At SAS, we’ve always been smart about using our own software internally to support our business goals. For an example, read Chris Hemedinger’s post about the SAS program he designed to measure blog activity - and one decision the blog team made as a result. Or, you can read several examples of “SAS using SAS” success stories.
Just like any business, we have a lot of data. A lot of data. And, different types of data used for different reasons. We talk a lot about SAS Visual Analytics – and how it can help you explore relevant data quickly and easily. We also like to say anyone can use SAS Visual Analytics, from the business user to the analyst.
The use of SAS Visual Analytics here at SAS is a great example of the simplicity and power of the product. Today, more than 20 different departments at SAS are using SAS Visual Analytics for their data exploration and global reporting needs. Business users. Analysts. Data Scientists. It’s quite impressive, actually.
Let me share with you three very cool examples:
1.) At our Cary Campus in North Carolina, SAS has four full-service cafes, three “food-to-go” cafes, and two coffee shops. Our food & beverages organization serves nearly 6,000 employees every day and caters on-campus meetings and conferences.
Decision makers from the food & beverage team use SAS Visual Analytics to explore all of our café purchase data. The analysis help us make sure we keep our employees favorite meals on the menu. And, helps us plan staffing to adjust for peaks or lulls in the use of the cafes.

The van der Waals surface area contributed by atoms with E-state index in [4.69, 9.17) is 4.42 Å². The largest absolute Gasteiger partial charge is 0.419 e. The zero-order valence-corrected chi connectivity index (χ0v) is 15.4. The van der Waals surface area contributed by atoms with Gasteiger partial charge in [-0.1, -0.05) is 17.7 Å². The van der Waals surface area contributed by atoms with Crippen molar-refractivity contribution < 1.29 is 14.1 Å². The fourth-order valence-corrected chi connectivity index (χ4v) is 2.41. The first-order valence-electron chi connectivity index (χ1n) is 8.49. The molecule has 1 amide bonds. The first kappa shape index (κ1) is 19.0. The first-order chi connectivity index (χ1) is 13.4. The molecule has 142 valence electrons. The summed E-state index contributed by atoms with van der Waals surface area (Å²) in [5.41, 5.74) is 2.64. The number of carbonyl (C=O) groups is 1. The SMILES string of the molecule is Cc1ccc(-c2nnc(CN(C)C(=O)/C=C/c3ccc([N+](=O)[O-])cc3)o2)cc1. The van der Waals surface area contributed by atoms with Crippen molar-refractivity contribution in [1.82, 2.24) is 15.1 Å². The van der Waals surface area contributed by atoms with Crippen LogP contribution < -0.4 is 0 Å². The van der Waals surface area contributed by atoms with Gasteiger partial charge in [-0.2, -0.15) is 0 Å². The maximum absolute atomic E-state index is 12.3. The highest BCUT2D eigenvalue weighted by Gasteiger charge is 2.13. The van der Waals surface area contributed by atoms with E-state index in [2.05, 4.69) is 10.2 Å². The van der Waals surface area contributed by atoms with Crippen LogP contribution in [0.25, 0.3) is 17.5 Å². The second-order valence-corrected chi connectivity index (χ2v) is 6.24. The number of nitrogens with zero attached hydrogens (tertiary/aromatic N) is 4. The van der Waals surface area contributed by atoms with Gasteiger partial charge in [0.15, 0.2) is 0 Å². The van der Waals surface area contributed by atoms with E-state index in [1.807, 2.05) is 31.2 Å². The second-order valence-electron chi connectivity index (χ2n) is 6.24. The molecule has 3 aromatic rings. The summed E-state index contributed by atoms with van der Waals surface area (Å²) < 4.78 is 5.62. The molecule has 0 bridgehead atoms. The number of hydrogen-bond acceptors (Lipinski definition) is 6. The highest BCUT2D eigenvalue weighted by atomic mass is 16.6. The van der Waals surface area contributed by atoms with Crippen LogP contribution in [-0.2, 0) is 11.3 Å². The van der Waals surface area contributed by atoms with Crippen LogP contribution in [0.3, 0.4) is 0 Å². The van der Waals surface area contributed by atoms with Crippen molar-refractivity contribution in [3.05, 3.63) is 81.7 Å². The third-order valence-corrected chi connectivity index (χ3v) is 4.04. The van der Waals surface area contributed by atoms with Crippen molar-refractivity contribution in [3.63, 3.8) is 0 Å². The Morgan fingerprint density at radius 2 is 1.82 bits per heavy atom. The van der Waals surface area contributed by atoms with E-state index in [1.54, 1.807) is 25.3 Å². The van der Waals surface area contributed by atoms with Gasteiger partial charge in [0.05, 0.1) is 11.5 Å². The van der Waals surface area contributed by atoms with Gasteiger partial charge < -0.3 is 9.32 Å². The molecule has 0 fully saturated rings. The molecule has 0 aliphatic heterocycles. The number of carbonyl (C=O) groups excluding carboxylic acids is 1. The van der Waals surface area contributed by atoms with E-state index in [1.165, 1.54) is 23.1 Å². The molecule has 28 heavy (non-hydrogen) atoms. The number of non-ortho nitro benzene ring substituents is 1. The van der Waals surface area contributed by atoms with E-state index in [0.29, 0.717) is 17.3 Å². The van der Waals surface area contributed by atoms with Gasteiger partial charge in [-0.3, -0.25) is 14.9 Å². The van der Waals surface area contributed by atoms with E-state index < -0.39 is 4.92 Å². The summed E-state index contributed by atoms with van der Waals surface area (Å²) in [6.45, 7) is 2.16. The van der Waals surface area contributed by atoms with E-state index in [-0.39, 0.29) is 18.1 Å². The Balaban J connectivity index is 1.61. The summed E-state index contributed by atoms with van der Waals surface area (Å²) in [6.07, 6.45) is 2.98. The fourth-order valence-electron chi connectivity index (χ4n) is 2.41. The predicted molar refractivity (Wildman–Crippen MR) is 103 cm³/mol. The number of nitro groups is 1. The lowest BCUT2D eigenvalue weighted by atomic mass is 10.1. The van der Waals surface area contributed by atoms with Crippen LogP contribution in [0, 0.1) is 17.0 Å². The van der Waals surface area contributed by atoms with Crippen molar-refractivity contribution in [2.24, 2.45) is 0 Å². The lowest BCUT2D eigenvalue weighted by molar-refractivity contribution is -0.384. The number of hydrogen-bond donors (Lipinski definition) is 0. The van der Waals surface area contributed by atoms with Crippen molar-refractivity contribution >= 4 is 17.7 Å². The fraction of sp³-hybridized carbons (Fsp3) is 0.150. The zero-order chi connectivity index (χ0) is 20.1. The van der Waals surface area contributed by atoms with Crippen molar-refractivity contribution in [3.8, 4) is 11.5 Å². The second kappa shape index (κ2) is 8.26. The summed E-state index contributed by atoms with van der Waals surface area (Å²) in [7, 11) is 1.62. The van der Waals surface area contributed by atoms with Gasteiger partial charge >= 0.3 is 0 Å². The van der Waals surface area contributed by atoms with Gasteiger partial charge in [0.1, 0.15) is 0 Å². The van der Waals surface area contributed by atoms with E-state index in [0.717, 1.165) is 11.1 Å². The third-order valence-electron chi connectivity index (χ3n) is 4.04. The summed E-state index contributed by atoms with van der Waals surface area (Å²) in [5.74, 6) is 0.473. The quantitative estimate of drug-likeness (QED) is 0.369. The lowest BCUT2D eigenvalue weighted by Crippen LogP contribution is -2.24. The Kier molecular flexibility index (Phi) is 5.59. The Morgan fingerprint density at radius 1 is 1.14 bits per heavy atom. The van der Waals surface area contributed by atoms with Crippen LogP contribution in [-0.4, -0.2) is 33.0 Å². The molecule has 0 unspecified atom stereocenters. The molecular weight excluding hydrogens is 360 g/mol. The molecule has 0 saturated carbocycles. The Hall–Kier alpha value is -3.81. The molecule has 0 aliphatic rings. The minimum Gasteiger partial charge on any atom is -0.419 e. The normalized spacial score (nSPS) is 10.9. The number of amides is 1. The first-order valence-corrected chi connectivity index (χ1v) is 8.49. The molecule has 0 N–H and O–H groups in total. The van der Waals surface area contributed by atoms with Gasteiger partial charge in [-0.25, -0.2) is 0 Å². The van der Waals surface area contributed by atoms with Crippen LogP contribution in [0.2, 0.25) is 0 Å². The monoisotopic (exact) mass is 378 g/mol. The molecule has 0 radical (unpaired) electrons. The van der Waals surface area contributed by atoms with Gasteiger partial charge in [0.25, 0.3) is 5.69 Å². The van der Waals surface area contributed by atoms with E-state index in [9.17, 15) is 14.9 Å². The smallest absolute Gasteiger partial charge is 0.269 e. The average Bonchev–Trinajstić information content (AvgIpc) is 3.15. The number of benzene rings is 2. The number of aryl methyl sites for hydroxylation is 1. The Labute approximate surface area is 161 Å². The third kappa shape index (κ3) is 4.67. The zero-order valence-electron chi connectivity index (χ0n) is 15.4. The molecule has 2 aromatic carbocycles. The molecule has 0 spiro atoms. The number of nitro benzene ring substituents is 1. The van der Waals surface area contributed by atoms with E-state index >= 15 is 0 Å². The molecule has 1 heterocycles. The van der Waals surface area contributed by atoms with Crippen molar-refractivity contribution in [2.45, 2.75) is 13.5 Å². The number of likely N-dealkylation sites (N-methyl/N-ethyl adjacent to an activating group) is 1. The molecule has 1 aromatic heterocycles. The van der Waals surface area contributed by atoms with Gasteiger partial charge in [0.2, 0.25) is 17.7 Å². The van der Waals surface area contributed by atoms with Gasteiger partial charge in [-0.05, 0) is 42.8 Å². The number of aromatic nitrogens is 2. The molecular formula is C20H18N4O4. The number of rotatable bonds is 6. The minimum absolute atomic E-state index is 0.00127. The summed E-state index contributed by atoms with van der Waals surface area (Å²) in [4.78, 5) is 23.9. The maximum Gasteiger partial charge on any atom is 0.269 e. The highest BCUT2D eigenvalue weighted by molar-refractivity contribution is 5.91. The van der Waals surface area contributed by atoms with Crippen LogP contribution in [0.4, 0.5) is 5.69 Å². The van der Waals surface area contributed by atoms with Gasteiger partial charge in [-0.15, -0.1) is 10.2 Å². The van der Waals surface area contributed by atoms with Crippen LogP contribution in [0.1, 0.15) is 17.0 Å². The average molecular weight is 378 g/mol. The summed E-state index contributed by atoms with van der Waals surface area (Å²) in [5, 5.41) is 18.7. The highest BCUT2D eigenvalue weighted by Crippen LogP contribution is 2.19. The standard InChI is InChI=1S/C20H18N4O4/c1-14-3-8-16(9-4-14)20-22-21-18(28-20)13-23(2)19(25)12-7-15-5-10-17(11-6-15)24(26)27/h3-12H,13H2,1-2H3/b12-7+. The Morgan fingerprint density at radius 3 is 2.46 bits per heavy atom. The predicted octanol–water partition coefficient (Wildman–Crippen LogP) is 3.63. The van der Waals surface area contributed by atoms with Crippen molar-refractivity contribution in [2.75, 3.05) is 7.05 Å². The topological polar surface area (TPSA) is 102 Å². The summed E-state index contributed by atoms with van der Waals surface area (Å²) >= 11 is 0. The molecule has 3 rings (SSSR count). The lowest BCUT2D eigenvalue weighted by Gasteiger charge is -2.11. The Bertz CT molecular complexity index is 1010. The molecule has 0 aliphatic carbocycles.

If you look at the geomap of our campus, you can see which cafes are the most popular. You can also see revenue trends for each café, by day and by hour –which (among other things) lets the managers know the peak busy-time for each café on campus. After all, they want to make sure we have enough staff on hand to efficiently serve employees and guests.
And, as a fun aside: I’ve included a drill down into a visualization of sushi purchases broken down by age group and type. I can quickly see that the 40-Somethings love fancy sushi … with the Red Dragon Roll being the favorite! Who would have guessed?! (For privacy purposes, it’s worth noting these reports only include non-identifiable employee information).
2.) Carl Farrell, Executive Vice President of Sales for SAS Americas, and his leadership teams use SAS Visual Analytics for their Sales Performance Dashboards and Territory Planning, among other things. In this example, for territory planning, we are examining where our account executives are located and the proximity of their location to their strategic accounts. I’ve scrubbed out company and employee names for this external post, but internally managers have all the information they need to be sure they’re supporting SAS’ top customers with employees who are close by when needed.
3.) Finally, SAS marketing executives use SAS Visual Analytics to explore web traffic data about our SAS Web sites. The interactive reports make it easy to explore detailed information about the many assets used in marketing campaigns, from white papers to Webcasts to blog posts.
In this example, you can see web traffic for the SAS Visual Analytics web pages, including which items on the pages have the highest number of registrations. The report shows peaks in registrations over time, so you can drill down to explore which campaigns were tied to those peaks and evaluate the factors that influenced the increase in web traffic.
I hope these examples give you a few ideas of how you can use SAS Visual Analytics. I’d love for you to have the same ability to explore your company's data. Why not visit the SAS Visual Analytics page on sas.com to learn more or TRY IT, yourself. TODAY.
Many thanks to Brandon Kirk of SAS IT, and Alison Bolen and Waynette Tubbs of external communications for helping with this post.